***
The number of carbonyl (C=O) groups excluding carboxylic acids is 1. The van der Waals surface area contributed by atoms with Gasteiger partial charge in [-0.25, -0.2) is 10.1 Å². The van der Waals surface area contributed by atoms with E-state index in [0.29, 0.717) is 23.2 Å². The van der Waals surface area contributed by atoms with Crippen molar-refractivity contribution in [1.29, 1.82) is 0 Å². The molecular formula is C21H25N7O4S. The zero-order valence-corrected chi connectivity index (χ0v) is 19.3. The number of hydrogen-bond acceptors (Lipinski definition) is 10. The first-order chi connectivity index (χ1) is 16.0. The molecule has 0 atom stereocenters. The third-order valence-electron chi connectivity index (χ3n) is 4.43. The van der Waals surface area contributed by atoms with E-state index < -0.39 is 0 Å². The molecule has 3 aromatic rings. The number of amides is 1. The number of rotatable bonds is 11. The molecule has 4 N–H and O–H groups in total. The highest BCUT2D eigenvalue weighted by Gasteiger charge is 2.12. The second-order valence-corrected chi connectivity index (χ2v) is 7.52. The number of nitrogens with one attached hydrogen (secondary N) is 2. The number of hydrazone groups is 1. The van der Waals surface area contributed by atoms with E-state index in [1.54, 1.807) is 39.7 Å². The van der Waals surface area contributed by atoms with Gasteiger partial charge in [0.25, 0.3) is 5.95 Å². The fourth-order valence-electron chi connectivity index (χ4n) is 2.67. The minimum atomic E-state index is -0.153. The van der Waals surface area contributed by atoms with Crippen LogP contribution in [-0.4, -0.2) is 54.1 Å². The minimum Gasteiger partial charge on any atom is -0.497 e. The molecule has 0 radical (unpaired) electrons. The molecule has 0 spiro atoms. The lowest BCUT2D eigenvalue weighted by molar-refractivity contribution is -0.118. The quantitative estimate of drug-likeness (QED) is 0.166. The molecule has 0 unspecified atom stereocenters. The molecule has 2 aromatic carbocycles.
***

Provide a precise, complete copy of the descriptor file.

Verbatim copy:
The number of carbonyl (C=O) groups excluding carboxylic acids is 1. The van der Waals surface area contributed by atoms with Gasteiger partial charge in [-0.25, -0.2) is 10.1 Å². The van der Waals surface area contributed by atoms with E-state index in [0.29, 0.717) is 23.2 Å². The van der Waals surface area contributed by atoms with Crippen molar-refractivity contribution in [1.29, 1.82) is 0 Å². The molecular formula is C21H25N7O4S. The zero-order valence-corrected chi connectivity index (χ0v) is 19.3. The number of hydrogen-bond acceptors (Lipinski definition) is 10. The first-order chi connectivity index (χ1) is 16.0. The molecule has 0 atom stereocenters. The third-order valence-electron chi connectivity index (χ3n) is 4.43. The van der Waals surface area contributed by atoms with E-state index < -0.39 is 0 Å². The molecule has 3 aromatic rings. The number of amides is 1. The number of rotatable bonds is 11. The molecule has 4 N–H and O–H groups in total. The highest BCUT2D eigenvalue weighted by Gasteiger charge is 2.12. The second-order valence-corrected chi connectivity index (χ2v) is 7.52. The number of nitrogens with one attached hydrogen (secondary N) is 2. The number of hydrazone groups is 1. The van der Waals surface area contributed by atoms with E-state index in [1.54, 1.807) is 39.7 Å². The van der Waals surface area contributed by atoms with Gasteiger partial charge in [0.25, 0.3) is 5.95 Å². The fourth-order valence-electron chi connectivity index (χ4n) is 2.67. The minimum atomic E-state index is -0.153. The van der Waals surface area contributed by atoms with Crippen LogP contribution in [-0.4, -0.2) is 54.1 Å². The minimum Gasteiger partial charge on any atom is -0.497 e. The molecule has 0 radical (unpaired) electrons. The molecule has 0 spiro atoms. The lowest BCUT2D eigenvalue weighted by molar-refractivity contribution is -0.118. The quantitative estimate of drug-likeness (QED) is 0.166. The molecule has 0 unspecified atom stereocenters. The molecule has 2 aromatic carbocycles.